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The New York Times reports that the Sackler family, one of the nation’s wealthiest families, busily transferred assets to themselves as the opioid crisis worsened
The Sacklers derived most of their billions from Purdue Pharma, prominent manufacturer and marketer of Oxycontin.
Jonathan Sackler is a major supporter of charter schools. He underwrote charter schools in Connecticut, created ConnCAN, then 50CAN, and the many state affiliates of that group. At this very moment, GeorgiaCAN is pushing charters on the receptive Atlanta school board (whose president is ex-TFA).
The Times reports:
As scrutiny of Purdue Pharma’s role in the opioid epidemic intensified during the past dozen years, its owners, members of the Sackler family, withdrew more than $10 billion from the company, distributing it among trusts and overseas holding companies, according to a new audit commissioned by Purdue.
The amount is more than eight times what the family took out of the company in the 13 years after OxyContin, its signature product, was approved in 1995. The audit is likely to renew questions about how much the Sacklers should pay to resolve more than 2,800 lawsuits that seek to hold Purdue accountable for the opioid crisis.
The family has offered to contribute at least $3 billion in cash as part of a settlement to resolve thousands of lawsuits brought by state and local governments against Purdue. But 24 states, led by Massachusetts and New York, have refused to sign onto the agreement, arguing that the Sacklers should pay more.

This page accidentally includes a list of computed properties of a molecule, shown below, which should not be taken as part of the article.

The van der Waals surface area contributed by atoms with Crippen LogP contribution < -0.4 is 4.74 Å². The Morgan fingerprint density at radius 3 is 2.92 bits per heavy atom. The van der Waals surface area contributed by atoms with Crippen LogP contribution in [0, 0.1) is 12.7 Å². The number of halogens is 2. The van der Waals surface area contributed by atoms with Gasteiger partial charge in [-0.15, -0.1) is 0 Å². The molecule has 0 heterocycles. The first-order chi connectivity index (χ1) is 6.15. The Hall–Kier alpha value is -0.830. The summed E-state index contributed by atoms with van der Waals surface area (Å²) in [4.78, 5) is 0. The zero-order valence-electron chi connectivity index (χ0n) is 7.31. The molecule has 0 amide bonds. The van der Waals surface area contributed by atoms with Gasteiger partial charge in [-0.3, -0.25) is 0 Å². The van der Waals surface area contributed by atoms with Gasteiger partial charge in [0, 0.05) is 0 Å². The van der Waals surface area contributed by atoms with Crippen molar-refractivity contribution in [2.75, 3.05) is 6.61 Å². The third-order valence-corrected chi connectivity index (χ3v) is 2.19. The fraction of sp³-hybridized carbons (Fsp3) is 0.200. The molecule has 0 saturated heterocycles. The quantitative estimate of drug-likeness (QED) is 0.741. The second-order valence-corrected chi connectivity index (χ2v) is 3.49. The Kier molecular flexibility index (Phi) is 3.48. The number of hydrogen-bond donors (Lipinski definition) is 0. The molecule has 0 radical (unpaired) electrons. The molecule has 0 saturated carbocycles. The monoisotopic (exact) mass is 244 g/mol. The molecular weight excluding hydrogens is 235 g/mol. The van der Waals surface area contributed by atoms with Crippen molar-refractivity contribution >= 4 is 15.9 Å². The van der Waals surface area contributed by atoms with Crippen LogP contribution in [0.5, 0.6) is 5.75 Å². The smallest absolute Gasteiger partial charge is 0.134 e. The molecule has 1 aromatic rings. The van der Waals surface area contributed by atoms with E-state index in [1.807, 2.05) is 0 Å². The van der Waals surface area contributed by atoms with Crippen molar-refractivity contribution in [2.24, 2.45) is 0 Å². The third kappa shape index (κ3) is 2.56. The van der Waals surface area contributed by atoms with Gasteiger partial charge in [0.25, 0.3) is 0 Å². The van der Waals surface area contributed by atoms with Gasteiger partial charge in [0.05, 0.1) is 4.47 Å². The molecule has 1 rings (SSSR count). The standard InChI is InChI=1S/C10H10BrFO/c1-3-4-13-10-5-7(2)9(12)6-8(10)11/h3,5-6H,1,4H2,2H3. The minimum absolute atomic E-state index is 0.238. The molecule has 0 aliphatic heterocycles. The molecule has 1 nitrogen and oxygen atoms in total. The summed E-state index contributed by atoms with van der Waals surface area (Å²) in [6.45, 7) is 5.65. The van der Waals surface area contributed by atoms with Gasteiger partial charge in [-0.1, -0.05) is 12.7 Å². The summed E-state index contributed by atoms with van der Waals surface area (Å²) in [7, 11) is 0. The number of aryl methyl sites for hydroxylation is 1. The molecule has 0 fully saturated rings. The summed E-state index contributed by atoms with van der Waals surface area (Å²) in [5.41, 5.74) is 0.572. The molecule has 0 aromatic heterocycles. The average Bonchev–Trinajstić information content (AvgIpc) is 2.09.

The new report, a 350-page forensic accounting prepared by Alix Partners, a consulting firm that Purdue has hired to help guide the company through Chapter 11 restructuring, was filed in bankruptcy court in White Plains, N.Y., Monday evening.
Sarah Darer Littman wrote about Jonathan Sackler’s long involvement in the charter school movement.
She says he brought his knowledge of marketing opioids to the charter school industry.
He is on the Board of Directors of the Achievement First charter school network. Until recently, Sackler served on the board of the New Schools Venture Fund, which invests in charter schools and advocates for their expansion. He was also on the board of the pro-charter advocacy group Students for Education Reform.
Through his personal charity, the Bouncer Foundation, Sackler donates to the abovementioned organizations, and an ecosystem of other charter school promoting entities, such as Families for Excellent Schools ($1,083,333 in 2014, $300,000 in 2015according to the Foundation’s Form 990s) Northeast Charter School Network ($150,000 per year in 2013, 2014 and 2015) and $275,000 to Education Reform Now (2015) and $200,000 (2015) to the Partnership for Educational Justice, the group founded by Campbell Brown which uses “impact litigation” to go after teacher tenure laws. Earlier this year, the Partnership for Educational Justice joined 50CAN, which Sackler also funds ($300,000 in 2014 and 2015), giving him a leadership role in the controversial—and so far failing cause—of weakening worker protections for teachers via the courts.